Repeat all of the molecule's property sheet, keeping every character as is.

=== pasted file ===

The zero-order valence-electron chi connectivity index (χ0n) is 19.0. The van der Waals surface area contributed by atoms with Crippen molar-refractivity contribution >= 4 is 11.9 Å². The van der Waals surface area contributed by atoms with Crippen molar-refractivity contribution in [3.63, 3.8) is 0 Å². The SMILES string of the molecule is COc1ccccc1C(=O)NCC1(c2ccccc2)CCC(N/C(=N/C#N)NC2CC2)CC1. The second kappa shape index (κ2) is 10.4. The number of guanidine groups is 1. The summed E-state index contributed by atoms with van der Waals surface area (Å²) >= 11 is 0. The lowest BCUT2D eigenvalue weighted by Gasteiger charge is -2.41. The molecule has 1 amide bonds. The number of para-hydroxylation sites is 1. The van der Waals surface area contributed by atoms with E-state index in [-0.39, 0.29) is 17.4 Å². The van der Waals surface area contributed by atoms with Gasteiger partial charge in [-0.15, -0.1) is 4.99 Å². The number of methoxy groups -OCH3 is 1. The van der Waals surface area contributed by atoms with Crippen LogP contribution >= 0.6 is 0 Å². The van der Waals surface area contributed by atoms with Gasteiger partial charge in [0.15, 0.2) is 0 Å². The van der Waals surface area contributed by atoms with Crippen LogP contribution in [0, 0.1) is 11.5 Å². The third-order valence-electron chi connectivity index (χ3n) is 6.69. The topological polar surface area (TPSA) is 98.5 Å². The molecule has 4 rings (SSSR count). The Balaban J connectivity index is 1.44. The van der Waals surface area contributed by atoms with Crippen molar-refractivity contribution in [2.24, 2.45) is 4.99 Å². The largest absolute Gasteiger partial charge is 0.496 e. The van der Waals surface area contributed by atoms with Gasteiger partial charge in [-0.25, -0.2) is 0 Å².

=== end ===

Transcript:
The zero-order valence-electron chi connectivity index (χ0n) is 19.0. The van der Waals surface area contributed by atoms with Crippen molar-refractivity contribution >= 4 is 11.9 Å². The van der Waals surface area contributed by atoms with Crippen molar-refractivity contribution in [3.63, 3.8) is 0 Å². The SMILES string of the molecule is COc1ccccc1C(=O)NCC1(c2ccccc2)CCC(N/C(=N/C#N)NC2CC2)CC1. The second kappa shape index (κ2) is 10.4. The number of guanidine groups is 1. The summed E-state index contributed by atoms with van der Waals surface area (Å²) >= 11 is 0. The lowest BCUT2D eigenvalue weighted by Gasteiger charge is -2.41. The molecule has 1 amide bonds. The number of para-hydroxylation sites is 1. The van der Waals surface area contributed by atoms with E-state index in [-0.39, 0.29) is 17.4 Å². The van der Waals surface area contributed by atoms with Gasteiger partial charge in [-0.15, -0.1) is 4.99 Å². The number of methoxy groups -OCH3 is 1. The van der Waals surface area contributed by atoms with Crippen LogP contribution >= 0.6 is 0 Å². The van der Waals surface area contributed by atoms with Gasteiger partial charge in [0.15, 0.2) is 0 Å². The van der Waals surface area contributed by atoms with Crippen LogP contribution in [0, 0.1) is 11.5 Å². The third-order valence-electron chi connectivity index (χ3n) is 6.69. The topological polar surface area (TPSA) is 98.5 Å². The molecule has 4 rings (SSSR count). The Balaban J connectivity index is 1.44. The van der Waals surface area contributed by atoms with Crippen molar-refractivity contribution in [2.24, 2.45) is 4.99 Å². The largest absolute Gasteiger partial charge is 0.496 e. The van der Waals surface area contributed by atoms with Gasteiger partial charge in [-0.25, -0.2) is 0 Å².